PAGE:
03-20-2002, 04:37 AM #1
Testosterone and the "home field advantage"
Hmmm.........so if you are using steroids , you always have the home field advantage? We are just animals, after all.
Testosterone Secret to Home Team Advantage
By Pat Hagan
03/18/2002 — LONDON (Reuters) - A pre-match surge in levels of the hormone testosterone could explain why football teams playing on their home ground are more likely to win, new research suggests.
An experiment involving professional football players in the UK showed a 50% rise in testosterone levels before a home game, but no real change before playing at another team's ground or prior to a training session.
Researchers from the University of Northumbria said the findings probably reflect a primeval urge to defend home territory against enemy attackers. An increase in testosterone is associated with aggression, confidence and dominance.
"There have been lots of studies showing that in men's sport, winners see a big boost in testosterone, while in losers it stays level or drops," Dr. Nick Neave, a biological psychologist at the University of Northumbria, said in an interview with Reuters Health. "So we were interested to see if it was related to home advantage in football players.
"When animals defend their home territory they fight hard and are more likely to win—even if they are smaller than their enemy."
Many explanations have been put forward for the home advantage in football--known as soccer in the US—including more vocal crowd support, referee bias and familiarity with the venue.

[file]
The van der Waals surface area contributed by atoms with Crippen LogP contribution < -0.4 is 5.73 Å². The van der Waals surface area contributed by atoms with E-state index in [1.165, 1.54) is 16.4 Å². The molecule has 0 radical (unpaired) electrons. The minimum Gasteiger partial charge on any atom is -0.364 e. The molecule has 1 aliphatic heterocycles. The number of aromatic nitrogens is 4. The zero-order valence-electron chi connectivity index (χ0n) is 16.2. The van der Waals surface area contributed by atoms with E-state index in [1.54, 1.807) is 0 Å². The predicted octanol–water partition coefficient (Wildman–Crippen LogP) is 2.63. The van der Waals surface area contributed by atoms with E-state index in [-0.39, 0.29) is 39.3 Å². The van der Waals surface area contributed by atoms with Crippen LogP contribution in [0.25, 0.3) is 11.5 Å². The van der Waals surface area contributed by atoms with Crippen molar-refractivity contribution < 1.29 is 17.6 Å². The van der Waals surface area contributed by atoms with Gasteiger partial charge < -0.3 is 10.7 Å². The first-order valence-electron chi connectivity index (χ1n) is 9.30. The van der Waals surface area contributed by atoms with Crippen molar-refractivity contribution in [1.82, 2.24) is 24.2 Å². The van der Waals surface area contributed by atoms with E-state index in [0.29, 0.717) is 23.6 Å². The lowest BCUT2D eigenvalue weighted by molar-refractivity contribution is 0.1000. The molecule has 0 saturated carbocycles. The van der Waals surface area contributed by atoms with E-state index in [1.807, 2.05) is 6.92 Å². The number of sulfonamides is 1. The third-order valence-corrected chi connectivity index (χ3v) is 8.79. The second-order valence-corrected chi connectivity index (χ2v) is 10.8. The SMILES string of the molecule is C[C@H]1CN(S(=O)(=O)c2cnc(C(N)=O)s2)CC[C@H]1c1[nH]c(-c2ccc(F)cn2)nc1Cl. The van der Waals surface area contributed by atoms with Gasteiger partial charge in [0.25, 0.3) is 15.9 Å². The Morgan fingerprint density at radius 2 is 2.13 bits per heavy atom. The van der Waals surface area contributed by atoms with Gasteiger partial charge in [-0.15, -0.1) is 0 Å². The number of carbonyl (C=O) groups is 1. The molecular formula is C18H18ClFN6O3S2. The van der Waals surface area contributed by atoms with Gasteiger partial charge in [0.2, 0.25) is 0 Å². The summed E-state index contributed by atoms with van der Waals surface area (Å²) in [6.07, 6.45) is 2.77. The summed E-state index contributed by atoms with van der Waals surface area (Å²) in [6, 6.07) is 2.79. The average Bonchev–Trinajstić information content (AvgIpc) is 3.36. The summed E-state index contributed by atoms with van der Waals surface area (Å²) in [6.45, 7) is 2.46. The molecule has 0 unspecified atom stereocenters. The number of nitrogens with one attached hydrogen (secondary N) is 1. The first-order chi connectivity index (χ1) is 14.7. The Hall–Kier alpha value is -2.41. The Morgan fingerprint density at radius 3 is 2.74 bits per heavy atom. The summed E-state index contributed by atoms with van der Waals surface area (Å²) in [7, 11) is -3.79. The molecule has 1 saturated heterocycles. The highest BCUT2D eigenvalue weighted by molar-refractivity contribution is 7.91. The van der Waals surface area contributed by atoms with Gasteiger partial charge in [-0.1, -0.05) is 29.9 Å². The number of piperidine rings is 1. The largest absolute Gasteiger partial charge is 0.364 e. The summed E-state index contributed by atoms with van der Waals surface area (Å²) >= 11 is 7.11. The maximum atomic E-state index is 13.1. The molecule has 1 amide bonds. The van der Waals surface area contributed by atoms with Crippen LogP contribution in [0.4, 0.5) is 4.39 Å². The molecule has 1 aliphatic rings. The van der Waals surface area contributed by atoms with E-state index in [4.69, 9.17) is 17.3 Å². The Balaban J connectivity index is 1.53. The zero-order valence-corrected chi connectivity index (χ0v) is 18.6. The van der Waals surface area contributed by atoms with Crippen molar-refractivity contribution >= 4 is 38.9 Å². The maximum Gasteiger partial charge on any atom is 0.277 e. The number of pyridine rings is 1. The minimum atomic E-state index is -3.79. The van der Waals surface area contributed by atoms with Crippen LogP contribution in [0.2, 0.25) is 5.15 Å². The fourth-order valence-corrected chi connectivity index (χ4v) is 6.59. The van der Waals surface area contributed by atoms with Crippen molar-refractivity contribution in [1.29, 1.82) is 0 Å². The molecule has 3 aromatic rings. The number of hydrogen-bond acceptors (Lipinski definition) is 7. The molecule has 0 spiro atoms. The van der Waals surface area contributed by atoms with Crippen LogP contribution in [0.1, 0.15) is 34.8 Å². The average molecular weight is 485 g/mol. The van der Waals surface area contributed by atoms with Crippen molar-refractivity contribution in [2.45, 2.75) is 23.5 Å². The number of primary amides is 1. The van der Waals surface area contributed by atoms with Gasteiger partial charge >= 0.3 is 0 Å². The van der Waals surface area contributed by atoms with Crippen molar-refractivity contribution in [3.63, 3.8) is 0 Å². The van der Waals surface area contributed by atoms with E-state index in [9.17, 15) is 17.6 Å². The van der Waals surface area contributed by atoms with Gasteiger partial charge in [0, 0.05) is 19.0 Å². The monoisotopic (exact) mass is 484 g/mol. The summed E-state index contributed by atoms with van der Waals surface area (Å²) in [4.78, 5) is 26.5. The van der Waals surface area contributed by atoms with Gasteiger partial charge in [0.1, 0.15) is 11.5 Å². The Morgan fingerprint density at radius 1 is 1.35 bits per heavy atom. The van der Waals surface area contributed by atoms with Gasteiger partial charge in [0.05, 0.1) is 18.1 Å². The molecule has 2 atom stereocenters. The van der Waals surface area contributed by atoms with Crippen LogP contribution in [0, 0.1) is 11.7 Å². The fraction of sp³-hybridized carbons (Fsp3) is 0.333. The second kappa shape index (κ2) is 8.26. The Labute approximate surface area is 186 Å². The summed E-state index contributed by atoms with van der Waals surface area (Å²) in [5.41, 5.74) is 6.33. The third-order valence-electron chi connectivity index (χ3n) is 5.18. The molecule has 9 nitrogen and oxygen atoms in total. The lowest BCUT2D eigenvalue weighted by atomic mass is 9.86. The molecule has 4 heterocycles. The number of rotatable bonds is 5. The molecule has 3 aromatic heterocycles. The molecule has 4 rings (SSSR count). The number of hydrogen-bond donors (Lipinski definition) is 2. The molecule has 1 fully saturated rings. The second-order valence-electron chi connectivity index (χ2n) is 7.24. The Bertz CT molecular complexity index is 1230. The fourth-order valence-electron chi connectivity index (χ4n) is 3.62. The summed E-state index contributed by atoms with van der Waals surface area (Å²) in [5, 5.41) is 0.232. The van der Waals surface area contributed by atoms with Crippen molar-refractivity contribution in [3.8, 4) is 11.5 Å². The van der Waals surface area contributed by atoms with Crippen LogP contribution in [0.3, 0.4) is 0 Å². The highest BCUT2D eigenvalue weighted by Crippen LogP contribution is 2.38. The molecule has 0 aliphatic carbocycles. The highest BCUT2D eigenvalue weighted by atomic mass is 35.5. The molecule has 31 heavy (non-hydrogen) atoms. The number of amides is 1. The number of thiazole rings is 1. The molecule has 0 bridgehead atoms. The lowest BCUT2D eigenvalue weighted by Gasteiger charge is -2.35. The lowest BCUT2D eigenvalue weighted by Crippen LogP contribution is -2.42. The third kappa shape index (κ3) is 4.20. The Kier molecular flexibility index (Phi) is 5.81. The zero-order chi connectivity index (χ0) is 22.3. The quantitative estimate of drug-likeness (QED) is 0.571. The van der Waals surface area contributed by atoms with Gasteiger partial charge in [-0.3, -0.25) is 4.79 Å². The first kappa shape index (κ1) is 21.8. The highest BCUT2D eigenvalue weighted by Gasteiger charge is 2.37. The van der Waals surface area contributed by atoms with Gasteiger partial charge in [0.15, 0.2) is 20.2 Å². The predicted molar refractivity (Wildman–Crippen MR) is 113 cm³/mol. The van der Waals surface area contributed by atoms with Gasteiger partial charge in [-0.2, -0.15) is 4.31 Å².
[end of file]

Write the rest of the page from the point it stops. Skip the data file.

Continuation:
But the latest findings, presented at the annual conference of the British Psychological Society in Blackpool, could provide an alternative biological explanation.
Researchers took saliva samples from players in an English Premier League club's under-19 squad before two home matches, two away matches and two training sessions.
Before the away game and the training session, average testosterone levels were around 100 picogrammes per millilitre (pg/mL).
But before a home game against a major rival team, they jumped to around 150 pg/mL.
Neave added, "What was really interesting was that, when we looked at the positions of the players, the goalkeeper during training had some of the lowest levels of testosterone . But for home games their levels were much bigger because they are actually defending their territory—they are the last line of defence."
But he stressed it remains unclear whether higher levels of the hormone can actually improve physical performance, or whether the effects are due to increased stamina and determination.
"Testosterone does have affects on the brain related to spatial ability. And in football, awareness of where a moving object is is very important."
03-20-2002, 04:49 AM #2
Very interesting article, and one that makes a great deal of sense. I would love to see a more thourogh study and see if there is more than just a theory with this.
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